Luxembourg becomes first country to offer free public transport for all
Posted: 2 March 2020 | Sam Mehmet (Intelligent Transport)
In what is said to be a first in the world, the move aims to support growing challenges with congestion in the country and see a decrease in car ownership.
Luxembourg has reportedly become the first country in the world to completely abolish fares for trains, trams and buses nationwide. The government has said it is a tactic in tackling road congestion and pollution, as well as supporting low earners, according to Reuters.
All standard-class journeys on public transport in the European country will now be free of charge, compared to an annual pass worth €440 before. Travellers can still however pay for first class, at a cost of €660 euros a year.
“For people with low incomes or the minimum wage, for them it’s really substantial,” Transport Minister, Francois Bausch, told Reuters. “The main reason is to have a better quality of mobility, and then the side reason is clearly also environmental issues.”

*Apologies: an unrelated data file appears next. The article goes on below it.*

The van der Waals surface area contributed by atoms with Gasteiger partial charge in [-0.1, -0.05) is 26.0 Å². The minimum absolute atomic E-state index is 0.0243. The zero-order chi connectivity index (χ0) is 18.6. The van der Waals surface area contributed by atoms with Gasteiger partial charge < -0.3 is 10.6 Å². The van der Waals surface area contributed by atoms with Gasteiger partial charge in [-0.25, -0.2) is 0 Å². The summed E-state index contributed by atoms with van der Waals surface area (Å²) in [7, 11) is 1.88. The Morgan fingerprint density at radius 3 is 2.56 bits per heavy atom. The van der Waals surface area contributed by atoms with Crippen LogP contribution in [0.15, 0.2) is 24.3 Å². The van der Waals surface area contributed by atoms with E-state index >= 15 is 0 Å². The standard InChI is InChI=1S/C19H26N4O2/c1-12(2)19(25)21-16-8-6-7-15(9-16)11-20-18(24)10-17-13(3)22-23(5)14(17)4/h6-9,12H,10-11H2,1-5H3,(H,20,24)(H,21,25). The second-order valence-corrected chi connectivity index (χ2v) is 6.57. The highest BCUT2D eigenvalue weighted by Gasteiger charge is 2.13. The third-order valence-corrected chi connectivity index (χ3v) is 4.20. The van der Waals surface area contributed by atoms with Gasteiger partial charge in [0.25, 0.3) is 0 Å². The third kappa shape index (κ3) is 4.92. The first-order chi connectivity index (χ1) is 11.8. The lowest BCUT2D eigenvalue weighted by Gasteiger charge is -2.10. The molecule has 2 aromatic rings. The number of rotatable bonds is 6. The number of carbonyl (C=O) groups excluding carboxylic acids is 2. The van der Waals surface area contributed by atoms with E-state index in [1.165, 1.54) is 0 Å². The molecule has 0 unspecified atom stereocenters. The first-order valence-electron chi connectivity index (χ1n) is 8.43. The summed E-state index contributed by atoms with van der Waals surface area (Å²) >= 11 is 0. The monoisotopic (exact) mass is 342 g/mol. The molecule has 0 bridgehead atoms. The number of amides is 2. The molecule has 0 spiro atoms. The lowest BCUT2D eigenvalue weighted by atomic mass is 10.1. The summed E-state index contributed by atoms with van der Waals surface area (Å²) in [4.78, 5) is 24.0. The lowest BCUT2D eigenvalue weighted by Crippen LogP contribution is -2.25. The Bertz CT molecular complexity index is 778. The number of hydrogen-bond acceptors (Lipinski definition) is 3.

On top of Luxembourg’s 600,000 inhabitants, 214,000 people reportedly travel into the country for work every day from Germany, Belgium and France, mostly by car, which often causes major congestion.
To cope with the quantity of commuters, alongside abolishing fares, Luxembourg plans to invest €3.9 billion in railways from 2018-28, upgrade the bus network and add more park-and-ride sites on the border.
Despite these investments, the government has stated that it expects 65 per cent of commuters to still get to work by car in 2025 (down from 73 per cent in 2017).
Estonia has experimented with the idea of nationwide free public transport, but the country’s scheme excludes the capital city, Tallinn, where abolished fares only apply to residents.